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            At a neighborhood Starbucks today, I overheard a conversation between two colleagues who’d met for coffee.  I deduced from early eavesdropping they were both chemists who’d worked together somewhere until recently.  They commiserated about the jobs they’d recently lost, wondered about the fates of others they used to work with. 

            Then the conversation turned to the family, and he asked about her college-age son.

            “He was always the family thinker.  I’ve seen that in him since he was really little, and so when he went away to college I frankly didn’t know what to expect,” said the woman in the pair.

            “Well, you knew he’d be a good student,” said the man.

            “Yes, I wasn’t worried about that.  Frankly, what I worried about was the fact that he thinks about things.  He ponders.  You know what I mean?”

            “I guess,” the man said agreeably.

            “So there he is at UCLA, far from home, falling under the influence of who knows what, and he likes to just, you know, cogitate, and so I was worried he was going to call and tell us he’d declared his major in philosophy or something like that,” said the woman.

            “Philosophy, eh?” said the man.  “Wow, that’d be a terrible blow.  So, did he?”

            “No—thank God.  This was a really good surprise.  He called last week to say he was majoring in Chemistry.”

            “Oh, wow!  I bet that’s a relief,” the man said with a pleasant laugh.

            “No kidding!  Can you imagine?  Philosophy?”

            “Well, you dodged that bullet,” the man proclaimed.

            “We sure did!”

            Philosophy?  A bullet?

            “Did you know that, these days when you’re majoring in Chemistry now, you have to specialize?  He’s going to specialize in polymers.”

            “Good for him!” said the man.

            “Well, I figured you’d say that,” she said.  Her conversation partner must be a polymer guy.

            “Hey, no point in putting off such an outstanding career decision.  Decide now!  A career in polymers is a great choice,” he declared.

            I sat there filling in the rest of the story.  Nineteen years old, majoring in chemistry, pursuing a polymer specialization, giving up cogitating, which he knew Mom would have fits about if he let it continue or made it the centerpiece of his academic career.  Instead he declared determinism over ambiguity, specialization over generalization, one right answer instead of many.

            We could all regroup in this same Starbucks in ten years, the woman and her former colleague, me in the corner eavesdropping again.  I predict she’ll tell him how pleased she is about her son’s career in research after the master’s he earned at Berkeley.  “But too bad he seems, I don’t know, unsettled, not happy.  I don’t know what else he wants besides this good job, his family, the house.  People would kill for what he has.”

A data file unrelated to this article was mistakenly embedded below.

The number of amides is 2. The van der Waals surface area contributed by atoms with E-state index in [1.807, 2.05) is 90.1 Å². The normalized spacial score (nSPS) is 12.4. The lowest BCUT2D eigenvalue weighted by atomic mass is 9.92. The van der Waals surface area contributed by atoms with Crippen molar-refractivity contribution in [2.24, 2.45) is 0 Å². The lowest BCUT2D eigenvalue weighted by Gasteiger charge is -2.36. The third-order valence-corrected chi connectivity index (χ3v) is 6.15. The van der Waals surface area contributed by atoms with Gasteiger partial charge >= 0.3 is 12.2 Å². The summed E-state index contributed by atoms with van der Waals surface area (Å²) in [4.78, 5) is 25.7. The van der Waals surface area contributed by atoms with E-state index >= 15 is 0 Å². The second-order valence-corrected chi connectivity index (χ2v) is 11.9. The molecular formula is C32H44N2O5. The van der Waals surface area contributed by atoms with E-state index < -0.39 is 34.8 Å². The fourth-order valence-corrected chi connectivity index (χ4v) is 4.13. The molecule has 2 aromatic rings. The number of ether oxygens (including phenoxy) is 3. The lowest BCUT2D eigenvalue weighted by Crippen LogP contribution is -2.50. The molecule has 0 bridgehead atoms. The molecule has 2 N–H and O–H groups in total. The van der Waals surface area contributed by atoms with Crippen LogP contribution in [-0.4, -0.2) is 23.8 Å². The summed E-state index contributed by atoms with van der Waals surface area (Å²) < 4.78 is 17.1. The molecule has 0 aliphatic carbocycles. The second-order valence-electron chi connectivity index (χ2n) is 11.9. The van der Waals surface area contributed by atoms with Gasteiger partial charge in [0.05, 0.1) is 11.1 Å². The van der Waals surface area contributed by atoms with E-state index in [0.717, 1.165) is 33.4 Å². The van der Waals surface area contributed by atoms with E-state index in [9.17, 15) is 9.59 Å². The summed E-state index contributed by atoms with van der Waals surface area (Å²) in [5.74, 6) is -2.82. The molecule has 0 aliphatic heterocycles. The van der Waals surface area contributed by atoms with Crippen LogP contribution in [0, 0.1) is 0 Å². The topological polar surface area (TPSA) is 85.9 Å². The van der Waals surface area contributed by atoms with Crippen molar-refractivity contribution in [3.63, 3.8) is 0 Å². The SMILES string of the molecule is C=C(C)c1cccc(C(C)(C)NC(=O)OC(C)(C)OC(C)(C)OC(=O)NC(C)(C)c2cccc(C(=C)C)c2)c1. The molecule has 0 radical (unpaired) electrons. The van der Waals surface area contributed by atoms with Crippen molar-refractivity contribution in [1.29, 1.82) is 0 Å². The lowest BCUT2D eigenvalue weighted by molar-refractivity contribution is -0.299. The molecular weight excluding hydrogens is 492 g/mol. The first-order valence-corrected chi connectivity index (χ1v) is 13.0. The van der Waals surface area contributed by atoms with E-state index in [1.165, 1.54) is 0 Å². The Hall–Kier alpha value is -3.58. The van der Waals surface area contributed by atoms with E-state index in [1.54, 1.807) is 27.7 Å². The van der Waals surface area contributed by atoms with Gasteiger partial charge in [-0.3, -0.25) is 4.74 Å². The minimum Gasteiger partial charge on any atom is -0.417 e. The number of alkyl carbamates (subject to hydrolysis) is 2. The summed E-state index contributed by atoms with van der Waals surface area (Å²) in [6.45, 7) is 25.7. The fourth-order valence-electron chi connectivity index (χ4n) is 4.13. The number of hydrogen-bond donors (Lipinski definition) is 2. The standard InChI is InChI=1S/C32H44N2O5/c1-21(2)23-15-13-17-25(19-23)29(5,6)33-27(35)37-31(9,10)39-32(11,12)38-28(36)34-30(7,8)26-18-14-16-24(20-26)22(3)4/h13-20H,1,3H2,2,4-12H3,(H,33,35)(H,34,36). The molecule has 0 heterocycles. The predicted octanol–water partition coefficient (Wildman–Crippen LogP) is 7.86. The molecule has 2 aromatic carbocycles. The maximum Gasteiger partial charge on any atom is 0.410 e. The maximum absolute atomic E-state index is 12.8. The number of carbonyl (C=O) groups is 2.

We’re encouraged to strap ourselves to certainty, pursue careers with stable prospects, rather than explore.  Too bad for those who like to ponder, investigate, delve deeply into under-explored territory, irrespective of income potential.  And too bad considering that discovery is rewarding without remuneration. 

            Leaders are explorers, and if there’s one thing we seem to be experiencing an acute shortage of, it’s leadership.

            Study what you love.  The rest will work itself out.

2 thoughts on “Philosophy or Polymers

  1. Sorry, but that’s insane–”study what you love.” There’s no more surefire way to kill that love than to major in it. Love great literature? Don’t major in English, because you’re (a) going to hate endless discussions about the author’s repressed sexual fantasies as shown by his/her use of the semi-colon, and (b) you’ll never make a lot of money.

    He can major in Chemistry, make a killing in bio-tech, and then mull over philosophy from his yacht.

    • If you think English majors can’t make a lot of money, you haven’t been reading this blog.
      And I agree that over-zealous professors can squelch any love of the arts by over-analyzing it. You can let that kill it for you or you can tune into people whose observations and insights turn up the lights.

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